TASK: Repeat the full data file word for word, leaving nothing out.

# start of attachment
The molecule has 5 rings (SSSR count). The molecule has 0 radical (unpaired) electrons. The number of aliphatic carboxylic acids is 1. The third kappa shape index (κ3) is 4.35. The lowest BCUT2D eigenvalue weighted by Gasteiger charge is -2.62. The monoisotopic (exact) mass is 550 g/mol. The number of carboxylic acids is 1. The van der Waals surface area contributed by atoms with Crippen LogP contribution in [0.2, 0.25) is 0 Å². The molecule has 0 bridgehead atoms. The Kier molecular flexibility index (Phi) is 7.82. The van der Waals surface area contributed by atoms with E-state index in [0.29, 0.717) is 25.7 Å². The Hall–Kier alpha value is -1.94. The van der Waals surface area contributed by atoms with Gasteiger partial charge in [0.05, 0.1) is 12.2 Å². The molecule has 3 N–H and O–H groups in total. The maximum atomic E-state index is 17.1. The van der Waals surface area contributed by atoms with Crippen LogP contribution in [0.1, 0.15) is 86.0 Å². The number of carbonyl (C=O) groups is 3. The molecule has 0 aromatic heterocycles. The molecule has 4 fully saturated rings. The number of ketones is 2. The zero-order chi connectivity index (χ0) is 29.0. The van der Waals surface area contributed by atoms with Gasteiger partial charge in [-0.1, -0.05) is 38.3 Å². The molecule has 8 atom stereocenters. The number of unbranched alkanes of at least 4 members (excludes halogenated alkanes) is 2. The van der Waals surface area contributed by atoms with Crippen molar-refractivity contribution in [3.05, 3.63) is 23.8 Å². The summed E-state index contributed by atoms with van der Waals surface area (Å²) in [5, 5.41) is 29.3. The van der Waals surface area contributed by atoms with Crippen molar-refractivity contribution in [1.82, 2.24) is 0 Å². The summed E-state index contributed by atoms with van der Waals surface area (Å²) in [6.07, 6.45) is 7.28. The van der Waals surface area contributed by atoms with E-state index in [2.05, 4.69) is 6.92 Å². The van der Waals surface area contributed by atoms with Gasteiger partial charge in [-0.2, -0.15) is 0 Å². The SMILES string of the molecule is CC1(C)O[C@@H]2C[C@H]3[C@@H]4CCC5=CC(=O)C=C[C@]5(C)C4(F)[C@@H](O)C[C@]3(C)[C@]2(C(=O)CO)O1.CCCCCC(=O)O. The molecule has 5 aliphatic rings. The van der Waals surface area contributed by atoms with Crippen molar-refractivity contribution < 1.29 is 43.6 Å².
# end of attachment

The molecule has 5 rings (SSSR count). The molecule has 0 radical (unpaired) electrons. The number of aliphatic carboxylic acids is 1. The third kappa shape index (κ3) is 4.35. The lowest BCUT2D eigenvalue weighted by Gasteiger charge is -2.62. The monoisotopic (exact) mass is 550 g/mol. The number of carboxylic acids is 1. The van der Waals surface area contributed by atoms with Crippen LogP contribution in [0.2, 0.25) is 0 Å². The molecule has 0 bridgehead atoms. The Kier molecular flexibility index (Phi) is 7.82. The van der Waals surface area contributed by atoms with E-state index in [0.29, 0.717) is 25.7 Å². The Hall–Kier alpha value is -1.94. The van der Waals surface area contributed by atoms with Gasteiger partial charge in [0.05, 0.1) is 12.2 Å². The molecule has 3 N–H and O–H groups in total. The maximum atomic E-state index is 17.1. The van der Waals surface area contributed by atoms with Crippen LogP contribution in [0.1, 0.15) is 86.0 Å². The number of carbonyl (C=O) groups is 3. The molecule has 0 aromatic heterocycles. The molecule has 4 fully saturated rings. The number of ketones is 2. The zero-order chi connectivity index (χ0) is 29.0. The van der Waals surface area contributed by atoms with Gasteiger partial charge in [-0.1, -0.05) is 38.3 Å². The molecule has 8 atom stereocenters. The number of unbranched alkanes of at least 4 members (excludes halogenated alkanes) is 2. The van der Waals surface area contributed by atoms with Crippen molar-refractivity contribution in [3.05, 3.63) is 23.8 Å². The summed E-state index contributed by atoms with van der Waals surface area (Å²) in [5, 5.41) is 29.3. The van der Waals surface area contributed by atoms with Crippen molar-refractivity contribution in [1.82, 2.24) is 0 Å². The summed E-state index contributed by atoms with van der Waals surface area (Å²) in [6.07, 6.45) is 7.28. The van der Waals surface area contributed by atoms with E-state index in [2.05, 4.69) is 6.92 Å². The van der Waals surface area contributed by atoms with Gasteiger partial charge in [-0.2, -0.15) is 0 Å². The SMILES string of the molecule is CC1(C)O[C@@H]2C[C@H]3[C@@H]4CCC5=CC(=O)C=C[C@]5(C)C4(F)[C@@H](O)C[C@]3(C)[C@]2(C(=O)CO)O1.CCCCCC(=O)O. The molecule has 5 aliphatic rings. The van der Waals surface area contributed by atoms with Crippen molar-refractivity contribution < 1.29 is 43.6 Å².